Allegations, accusations and counter-accusations continue to fly around the collapse of Kids Company. It is not my purpose to comment on any of the specific claims in detail, however, as a charity trustee myself, it gives me pause to reflect on my own practice and the governance arrangements of the charity on whose board I serve.
The Public Administration and Constitutional Affairs Committee (PACAC), which looked into the failure of Kids Company, makes some pretty stark comments about the role and responsibility of trustees and the constitution of a charity’s board. ‘Primary responsibility for Kids Company’s collapse,’ it rightly states, ‘rests with the charity’s Trustees.’ It then draws attention to the Charity Commission’s guidance that requires trustees to ‘make decisions solely in the charity’s interests, so they shouldn’t allow their judgement to be swayed by personal prejudices or dominant personalities.’
Further, it observes that not only should trustees have ‘the necessary skills, and … the appropriate attitude towards responsible governance’ but also that ‘all charities [should] ensure that some members of the Board have experience of the area relevant to the charity’s activities.’
How could it be otherwise? I have no direct experience of the work that the charity whose board I serve carries out (I bring other skills and knowledge, I assure you!), but I am enormously reassured by the presence on the board of a number of members who do. Without them, I would be almost entirely at the mercy of the executive team, a situation that PACAC specifically deplores: ‘The Kids Company’s Board of Trustees lacked the experience of youth services or psychotherapy necessary to interrogate the decisions of the Founder-Chief Executive.’
The presence of sector specialists, supported by the more general business and finance skills of other board members, certainly enables robust challenge around the boardroom table, and gives confidence to those of us from outside the sector. I would, however, add that this is necessary but not sufficient. It does not ensure that this challenge takes place, especially in the presence of an executive team who hold many of the cards.
I am also conscious of having to do a lot of extra work: through reading the monthly business updates; through keeping abreast of sector developments (by subscribing to news services, reading the charity’s own publications, following activities on social media); and through being prepared at meetings to be unpopular – never an easy thing.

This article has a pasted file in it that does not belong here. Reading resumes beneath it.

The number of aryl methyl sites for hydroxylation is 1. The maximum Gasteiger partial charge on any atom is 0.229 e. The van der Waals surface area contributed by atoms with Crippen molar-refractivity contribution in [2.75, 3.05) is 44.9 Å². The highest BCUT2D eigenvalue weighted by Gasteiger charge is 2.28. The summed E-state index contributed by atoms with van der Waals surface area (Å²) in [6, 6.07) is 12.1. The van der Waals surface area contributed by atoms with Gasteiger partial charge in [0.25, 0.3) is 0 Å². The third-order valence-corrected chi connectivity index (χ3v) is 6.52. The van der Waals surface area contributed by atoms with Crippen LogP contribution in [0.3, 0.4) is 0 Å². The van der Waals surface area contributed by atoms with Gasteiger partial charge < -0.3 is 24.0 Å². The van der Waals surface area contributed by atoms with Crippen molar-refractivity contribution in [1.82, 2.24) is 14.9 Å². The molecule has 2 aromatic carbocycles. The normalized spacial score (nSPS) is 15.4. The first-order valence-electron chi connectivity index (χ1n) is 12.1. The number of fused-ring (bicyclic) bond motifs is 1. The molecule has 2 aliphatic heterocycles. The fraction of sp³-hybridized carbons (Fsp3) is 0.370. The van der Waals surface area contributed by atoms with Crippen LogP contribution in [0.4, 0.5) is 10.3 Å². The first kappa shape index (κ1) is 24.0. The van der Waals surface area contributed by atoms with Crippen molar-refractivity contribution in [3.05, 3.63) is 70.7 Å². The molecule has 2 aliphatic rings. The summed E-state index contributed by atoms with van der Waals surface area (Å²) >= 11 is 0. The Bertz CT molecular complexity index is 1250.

What I cannot do, and what I suspect may too often happen, is treat a charity trustee position as a form of glorified, late career ‘CV-enhancement’. I might not be paid, but that does not mean it is not work. It is time-consuming and hard work too, if done properly, which I hope I do.
Above all, it has been brought home to me in my charity trustee work just how great the opportunity is for a powerful executive to exploit a weak or weak-minded board – a board that may neither be in full possession of the facts nor a more sensitive ‘feel’ for how the organisation in its entirety behaves (especially under pressure). I sometimes question how doable this job is at all, operating at arms’ length from the real action. If I feel like that about a fairly small charity, how much more must it be true for non-executive directors of much larger, possibly multi-national, businesses?
|Chris Glennie is Business Development Director for ICSA. In this role, he is responsible for the development of the Institute's portfolio of qualifications, the development and smooth running of all member and student services, as well as all marketing communications activity.|